|Right Ascension||18 : 55.1 (h : m)
|Declination||-30:29 (deg : m)
|Apparent Dimension||190x490 (arc min)
This dwarf galaxy is called SagDEG (for Sagittarius Dwarf Elliptical Galaxy), or sometimes Sagittarius Dwarf Spheroidal Galaxy; don't confuse it with another member, SagDIG (Sag. Dwarf Irregular Galaxy). These are two minor galaxies in the same constellation Sagittarius, which are of different type: The difference between these types is that dwarf irregulars still have interstellar matter and/or young stars while the dwarf elliptical have only an old yellowish stellar population. From its stellar contents, it is resembling other low surface brightness members of the local group such as the Sculptor dwarf galaxy, but it is so highly obscured that it was hidden up to the 1994 investigation.
SagDEG is one of the most recently discovered members of the Local Group, and is currently in a very close encounter to our Milky Way galaxy. It is apparently in process of being disrupted by tidal gravitational forces of its big massive neighbor in this encounter. Nevertheless it is apparently big: 5x10 degrees in the sky.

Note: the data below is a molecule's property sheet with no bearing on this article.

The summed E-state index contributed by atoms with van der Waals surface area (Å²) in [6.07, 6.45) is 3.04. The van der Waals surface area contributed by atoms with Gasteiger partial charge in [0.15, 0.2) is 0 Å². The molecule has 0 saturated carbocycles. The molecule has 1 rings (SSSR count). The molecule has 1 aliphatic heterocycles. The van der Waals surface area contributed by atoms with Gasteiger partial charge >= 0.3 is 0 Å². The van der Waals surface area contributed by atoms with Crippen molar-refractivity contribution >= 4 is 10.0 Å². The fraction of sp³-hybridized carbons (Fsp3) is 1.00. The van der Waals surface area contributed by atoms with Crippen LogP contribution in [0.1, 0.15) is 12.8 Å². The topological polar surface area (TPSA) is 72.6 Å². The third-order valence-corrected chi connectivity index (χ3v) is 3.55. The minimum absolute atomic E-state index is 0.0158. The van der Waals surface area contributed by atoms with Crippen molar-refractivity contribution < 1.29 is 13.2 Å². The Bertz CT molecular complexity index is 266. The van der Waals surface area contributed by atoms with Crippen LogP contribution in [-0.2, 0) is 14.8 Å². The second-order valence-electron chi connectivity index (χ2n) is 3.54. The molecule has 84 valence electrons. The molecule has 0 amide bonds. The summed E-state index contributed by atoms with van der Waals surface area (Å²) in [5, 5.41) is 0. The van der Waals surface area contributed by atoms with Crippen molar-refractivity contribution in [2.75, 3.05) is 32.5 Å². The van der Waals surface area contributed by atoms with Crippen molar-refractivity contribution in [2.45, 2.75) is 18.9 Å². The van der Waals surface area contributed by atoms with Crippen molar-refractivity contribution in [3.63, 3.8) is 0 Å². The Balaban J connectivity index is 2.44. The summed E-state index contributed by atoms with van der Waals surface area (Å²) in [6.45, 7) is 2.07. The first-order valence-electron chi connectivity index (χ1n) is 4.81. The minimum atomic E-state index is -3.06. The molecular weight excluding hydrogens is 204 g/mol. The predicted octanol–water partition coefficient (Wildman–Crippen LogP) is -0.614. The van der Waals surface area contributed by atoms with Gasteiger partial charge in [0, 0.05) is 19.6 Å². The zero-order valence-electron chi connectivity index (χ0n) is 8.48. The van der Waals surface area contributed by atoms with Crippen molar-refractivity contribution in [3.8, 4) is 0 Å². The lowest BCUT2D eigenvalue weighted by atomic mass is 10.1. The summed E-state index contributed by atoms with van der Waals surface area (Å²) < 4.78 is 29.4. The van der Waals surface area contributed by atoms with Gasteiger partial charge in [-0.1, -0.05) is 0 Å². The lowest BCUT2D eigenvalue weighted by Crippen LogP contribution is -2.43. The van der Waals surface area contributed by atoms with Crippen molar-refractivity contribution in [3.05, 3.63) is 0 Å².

Globular cluster M54 coincides with one of the galaxy's two bright knots, and is also receding at about the same velocity. It may also be at the same distance (about 80,000 light years), so probably M54 is the first extragalactic globular ever discovered (by Charles Messier in 1778). When SagDEG will be disrupted after the current encounter, M54 and the other at least three globulars of this dwarf (Arp 2, Terzan 7 and Terzan 8, which are all much fainter than M54) will be the "remnants", while the other stars will be spread over the galactic halo, or escape as intergalactic travelers. The globulars will perhaps be captured and find their place in the halo of the Milky Way galaxy.
It was claimed that the Nordic Optical Telescope should have obtained a photographic image of SagDEG.
In February 1998, a team of astronomers headed by Rosemary Wyse of John Hopkins University found that SagDEG orbits the Milky Way Galaxy in less than one billion years. Because it must have passed the dense central region of our Galaxy at least about ten times, it is surprising that the dwarf has not been disrupted for so far. Astronomers suspect that this fact is an indication for significant amounts of dark matter within this small galaxy, which ties the stars stronger to the galaxy by its gravity. We have their press release here, or you can read their original report online.
Last Modification: 16 Feb 1998, 20:35 MET